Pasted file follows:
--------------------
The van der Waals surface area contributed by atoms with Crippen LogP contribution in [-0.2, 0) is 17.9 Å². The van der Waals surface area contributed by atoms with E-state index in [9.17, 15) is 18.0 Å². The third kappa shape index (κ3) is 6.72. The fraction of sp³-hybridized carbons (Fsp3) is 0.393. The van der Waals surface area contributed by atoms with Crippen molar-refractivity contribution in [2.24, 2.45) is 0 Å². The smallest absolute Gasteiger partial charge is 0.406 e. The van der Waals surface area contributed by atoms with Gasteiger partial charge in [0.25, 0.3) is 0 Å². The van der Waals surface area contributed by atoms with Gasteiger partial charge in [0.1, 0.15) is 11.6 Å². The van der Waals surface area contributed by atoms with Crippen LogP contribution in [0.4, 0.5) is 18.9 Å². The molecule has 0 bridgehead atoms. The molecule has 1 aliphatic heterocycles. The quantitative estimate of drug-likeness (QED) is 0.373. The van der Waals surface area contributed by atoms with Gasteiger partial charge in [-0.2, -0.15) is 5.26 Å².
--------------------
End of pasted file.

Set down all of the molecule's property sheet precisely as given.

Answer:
The van der Waals surface area contributed by atoms with Crippen LogP contribution in [-0.2, 0) is 17.9 Å². The van der Waals surface area contributed by atoms with E-state index in [9.17, 15) is 18.0 Å². The third kappa shape index (κ3) is 6.72. The fraction of sp³-hybridized carbons (Fsp3) is 0.393. The van der Waals surface area contributed by atoms with Crippen molar-refractivity contribution in [2.24, 2.45) is 0 Å². The smallest absolute Gasteiger partial charge is 0.406 e. The van der Waals surface area contributed by atoms with Gasteiger partial charge in [0.25, 0.3) is 0 Å². The van der Waals surface area contributed by atoms with Gasteiger partial charge in [0.1, 0.15) is 11.6 Å². The van der Waals surface area contributed by atoms with Crippen LogP contribution in [0.4, 0.5) is 18.9 Å². The molecule has 0 bridgehead atoms. The molecule has 1 aliphatic heterocycles. The quantitative estimate of drug-likeness (QED) is 0.373. The van der Waals surface area contributed by atoms with Gasteiger partial charge in [-0.2, -0.15) is 5.26 Å².